13 Important Things To Look Out For In Budget 2015

Prime Minister Najib will be announcing his "people-centric" Budget 2015 on 10 October 2015. Here's what analysts are expecting to see from the budget, compiled from research notes and media reports.

Cover image via The Star

1. Targeted fuel subsidy scheme

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Najib could announce reform of the fuel subsidy regime in order to move away from a blanket subsidy for all consumers in favour of a system that benefits lower to middle-income earners. Abdul Wahid Omar, a prime ministerial aide, has said private firms have submitted proposals for fuel prices to be charged based on income levels, vehicle types and engine capacities.

2. Further subsidy cuts

The government may look to reduce subsidies on essential food items, such as flour and cooking oil, as well as household gas, said RHB Research.

3. More exemptions from GST

The Goods and Services Tax (GST) will be implemented in April 1, 2015 at a rate of 6%. Fresh food, public transport, education fees and healthcare are currently exempted. Maybank Investment Bank Research expects the government to announce an amended list that may include more exemptions. Maybank reckons GST revenues could decline to RM2.4 billion from RM4 billion for the April to December period, and RM7 billion for 2016 from the initial projection of RM9 billion.

4. Operational expenses

The Fiscal Policy Committee may introduce measures to contain the size of the civil service and limit the portion of total operating expenses that salaries take, said RHB Research.

5. Higher BR1M cash aid and increased minimum wage

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Bantuan Rakyat 1Malaysia (BR1M), a programme to hand out cash assistance to households earning less than 4,000 ringgit a month and individuals earning less than 2,000 ringgit, could be increased by 300 ringgit, said AmResearch. The expansion in BR1M will likely cost the government 7.5 billion ringgit in 2015, up from 4.6 billion ringgit last year, the bank added. The minimum wage may be raised, accompanied by measures to enhance productivity, said Hong Leong.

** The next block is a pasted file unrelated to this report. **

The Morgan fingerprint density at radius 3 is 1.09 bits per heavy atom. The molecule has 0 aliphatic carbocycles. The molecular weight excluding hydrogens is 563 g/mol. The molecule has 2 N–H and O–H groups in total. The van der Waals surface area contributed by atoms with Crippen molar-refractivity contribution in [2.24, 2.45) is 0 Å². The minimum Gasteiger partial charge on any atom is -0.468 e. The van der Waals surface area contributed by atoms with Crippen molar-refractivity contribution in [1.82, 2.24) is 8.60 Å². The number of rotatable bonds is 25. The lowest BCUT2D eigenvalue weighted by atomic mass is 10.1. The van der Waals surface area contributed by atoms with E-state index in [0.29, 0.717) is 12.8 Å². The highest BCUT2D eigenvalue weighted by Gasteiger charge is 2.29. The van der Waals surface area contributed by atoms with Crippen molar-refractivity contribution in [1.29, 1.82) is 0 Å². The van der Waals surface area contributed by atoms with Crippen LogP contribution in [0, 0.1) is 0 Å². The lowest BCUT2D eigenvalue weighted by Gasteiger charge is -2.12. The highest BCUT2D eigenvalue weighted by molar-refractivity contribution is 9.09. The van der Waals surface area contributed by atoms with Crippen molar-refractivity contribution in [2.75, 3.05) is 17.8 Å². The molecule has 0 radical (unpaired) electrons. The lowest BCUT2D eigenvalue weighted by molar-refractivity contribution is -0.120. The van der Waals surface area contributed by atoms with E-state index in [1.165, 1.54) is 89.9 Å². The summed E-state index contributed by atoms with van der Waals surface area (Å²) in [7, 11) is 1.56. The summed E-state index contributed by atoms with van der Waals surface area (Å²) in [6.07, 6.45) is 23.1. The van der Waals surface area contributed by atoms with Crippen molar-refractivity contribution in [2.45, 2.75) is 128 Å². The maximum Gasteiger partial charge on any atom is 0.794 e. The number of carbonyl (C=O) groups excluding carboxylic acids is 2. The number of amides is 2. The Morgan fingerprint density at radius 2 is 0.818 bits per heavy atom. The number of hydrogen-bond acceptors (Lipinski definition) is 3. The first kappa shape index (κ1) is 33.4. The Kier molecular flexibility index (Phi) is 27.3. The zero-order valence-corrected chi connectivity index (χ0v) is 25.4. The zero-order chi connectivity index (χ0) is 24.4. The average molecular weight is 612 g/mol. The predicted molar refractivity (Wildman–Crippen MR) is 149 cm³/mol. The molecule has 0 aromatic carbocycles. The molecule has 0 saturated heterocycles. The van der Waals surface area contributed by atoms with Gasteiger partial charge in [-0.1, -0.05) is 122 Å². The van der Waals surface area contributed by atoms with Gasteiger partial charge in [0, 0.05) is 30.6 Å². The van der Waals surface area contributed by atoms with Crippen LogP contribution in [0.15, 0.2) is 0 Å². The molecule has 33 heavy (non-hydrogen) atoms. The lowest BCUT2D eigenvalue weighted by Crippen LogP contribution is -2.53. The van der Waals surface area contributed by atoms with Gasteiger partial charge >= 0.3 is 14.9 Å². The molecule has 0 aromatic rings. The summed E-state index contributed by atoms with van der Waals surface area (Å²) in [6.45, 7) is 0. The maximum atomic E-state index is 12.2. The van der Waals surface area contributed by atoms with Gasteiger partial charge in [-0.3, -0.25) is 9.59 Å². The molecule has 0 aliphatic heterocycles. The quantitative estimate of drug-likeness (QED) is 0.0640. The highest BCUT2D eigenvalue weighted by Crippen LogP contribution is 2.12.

6. Stronger measures to curb speculation in the property market

Exemptions on stamp duty for first-time house buyers may be extended, said Alliance DBS Research. The current incentive saves buyers 50 percent of stamp duty costs on residential properties below 400,000 ringgit, and is due to expire at the end of this year.

Real property gains tax (RPGT) may be raised further this year, to curb speculation, said Kenanga Research. The RPGT rate was increased in 2013 to 30 percent for properties held for less than three years. For disposals within the holding period up to 4 and 5 years the rates rose to 20 percent and 15 percent.

Strong measures to curb property speculation still risk slowing down consumption and domestic demand, said Affin Investment Bank. A GST rebate may be introduced on building materials used in the construction of medium to low cost properties, MIDF Research said in an interview with Business Times.

7. Lower corporate taxes and new tax reliefs for households

Corporate taxes may be lowered by more than the 1 percent cut announced for 2016, as Malaysia's tax rates are still higher than regional peers, said Kenanga Research. Other banks predict that the government is more likely to bring forward the cut in corporate taxes rather than increase the amount of the cut. New tax reliefs for households may be announced, to further alleviate the cost of living, said Alliance DBS.

8. More development funds to improve the country's railway infrastructure especially for eastern and northern peninsular Malaysia and west Malaysia

More funds may be allocated to improve the country's railway infrastructure and network. This includes ongoing work in Kuala Lumpur, and the planned commuter train linking Singapore to Johor Bahru, said Maybank.

The government may allocate more development funds for states in eastern and northern in peninsula Malaysia, said Kenanga Research. Sarawak state, could also receive more funds, mainly for its rail network and the Sarawak Corridor of Renewable Energy, said Maybank.

9. Higher oil royalties for Sabah, Sarawak and Terengganu

The states of Sabah, Sarawak and Terengganu may be awarded higher royalties on oil production than the current 5 percent rate, said Maybank. In May, Sarawak requested that the rate be raised to 20 percent. Other states would expect the same treatment, said Maybank.

10. Tax incentives to promote Islamic bonds in foreign currencies

Tax incentives could be offered to promote Islamic bonds in foreign currencies, Maybank said. Non-ringgit sukuk account for less than ten percent of all issuances.

11. More incentives to attract foreign direct investment

More incentives may be offered to attract higher value-added export oriented foreign direct investment (FDI), said RHB Research.

13. Bigger allocation for PTPTN study loans

Analysts expect a bigger allocation for the PTPTN study loans to enable students to pursue post-graduate degrees, which in turn would spur on the K-economy. More funds will probably also be set aside for research and development and incentives given for researchers to commercialise their products. The budget is also expected to address the need to give more citizens access to higher education as well as provide incentives to improve the knowledge economy.

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